Emerging markets ended 2012 with a modest acceleration in economic growth thanks to a pick-up in manufacturing activity that hints at further improvement in coming months, a survey found on Thursday.
All four big BRIC economies posted a rise in economic activity in the last quarter of 2012, with Chinese manufacturing returning to growth for the first time in 18 months, according to HSBC's emerging markets index (EMI).
The EMI, based on 23 service and manufacturing purchasing managers' surveys conducted in 18 countries, rose to 52.9, up marginally from 52.2 in the July-September quarter.
While the index is under its post-financial-crisis average of 54.4, it is inching further away from the 50 mark that separates growth from contraction.
"The main message is that emerging markets ended the year with a slightly better tone. We saw improvement in the last quarter and two weeks into 2013, individual PMIs in China and Asia have shown improvement," said Murat Ulgen, chief economist for CEEMEA at HSBC.
Various surveys show activity across Asia rose in December, with China's official purchasing managers' index matching November's seven-month high. Services growth accelerated to the fastest in four months.
"There is a glimmer of hope that this momentum can continue in the first quarter of 2013," Ulgen said.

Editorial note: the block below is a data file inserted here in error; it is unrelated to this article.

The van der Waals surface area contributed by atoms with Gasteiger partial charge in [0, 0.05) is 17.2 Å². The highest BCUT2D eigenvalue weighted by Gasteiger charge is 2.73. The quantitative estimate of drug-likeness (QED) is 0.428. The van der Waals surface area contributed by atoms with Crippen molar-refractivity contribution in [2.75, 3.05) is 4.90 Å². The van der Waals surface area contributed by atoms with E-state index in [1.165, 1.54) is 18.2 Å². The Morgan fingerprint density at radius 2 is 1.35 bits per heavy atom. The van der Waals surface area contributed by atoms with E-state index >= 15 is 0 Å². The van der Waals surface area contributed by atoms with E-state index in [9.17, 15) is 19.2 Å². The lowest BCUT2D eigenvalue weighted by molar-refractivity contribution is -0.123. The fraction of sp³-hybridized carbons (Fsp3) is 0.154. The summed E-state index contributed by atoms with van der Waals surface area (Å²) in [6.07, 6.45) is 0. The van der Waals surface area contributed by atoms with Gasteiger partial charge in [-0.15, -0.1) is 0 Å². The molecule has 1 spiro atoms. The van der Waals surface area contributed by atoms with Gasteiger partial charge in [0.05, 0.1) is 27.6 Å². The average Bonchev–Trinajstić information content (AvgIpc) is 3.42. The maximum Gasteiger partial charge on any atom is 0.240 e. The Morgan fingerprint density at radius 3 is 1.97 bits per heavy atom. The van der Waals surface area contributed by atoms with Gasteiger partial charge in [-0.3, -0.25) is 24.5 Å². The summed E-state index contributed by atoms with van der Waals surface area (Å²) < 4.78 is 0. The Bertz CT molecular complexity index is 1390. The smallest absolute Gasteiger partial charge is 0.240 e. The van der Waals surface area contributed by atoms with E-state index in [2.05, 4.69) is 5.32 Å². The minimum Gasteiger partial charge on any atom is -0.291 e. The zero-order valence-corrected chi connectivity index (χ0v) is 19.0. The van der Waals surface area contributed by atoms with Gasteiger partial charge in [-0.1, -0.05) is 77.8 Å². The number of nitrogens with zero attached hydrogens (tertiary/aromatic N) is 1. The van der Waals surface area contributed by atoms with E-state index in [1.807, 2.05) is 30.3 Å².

The survey revealed that Brazilian and Chinese manufacturing had returned to growth while India, Mexico, Turkey and Russia expanded at a faster clip than the previous quarter. Russian output grew at the fastest rate since mid-2010.
Service sector activity across emerging markets also picked up marginally from the last quarter.
A headwind to recovery comes from the exports downturn caused by the weakness in the developed world.
While new orders rose across emerging markets at the highest pace since early 2011, the gains were down to an increase in domestic consumption rather than exports, HSBC said.
Only four countries - India, Indonesia, Mexico and Turkey - recorded a rise in export orders, with broader emerging markets seeing export business contract for the fourth quarter in a row.
HSBC noted, however, that the decrease was the slowest since the first quarter of 2012 while employment increased at the strongest rate in six quarters. The survey also found that stocks of finished manufactured goods had fallen for the first time since early 2012 across emerging markets.
Ulgen said countries geared to the growing power of China would likely recover faster than those oriented to the euro zone and the United States, a shift HSBC terms the Big Rotation.
"The world is driven more and more by China. Countries such as Korea or Singapore that are more hooked up to China in terms of trade are benefiting, as are those such as Australia and Chile that are catering to China's commodities demand," he said.
The picture was less cheerful for central Europe, the emerging region bordering the crisis-hit euro zone.
The Czech Republic and Poland, along with Israel and Taiwan, posted the biggest falls in new export orders. Poland and the Czech Republic were also among countries that saw the most job losses.
The index is calculated using data produced by Markit.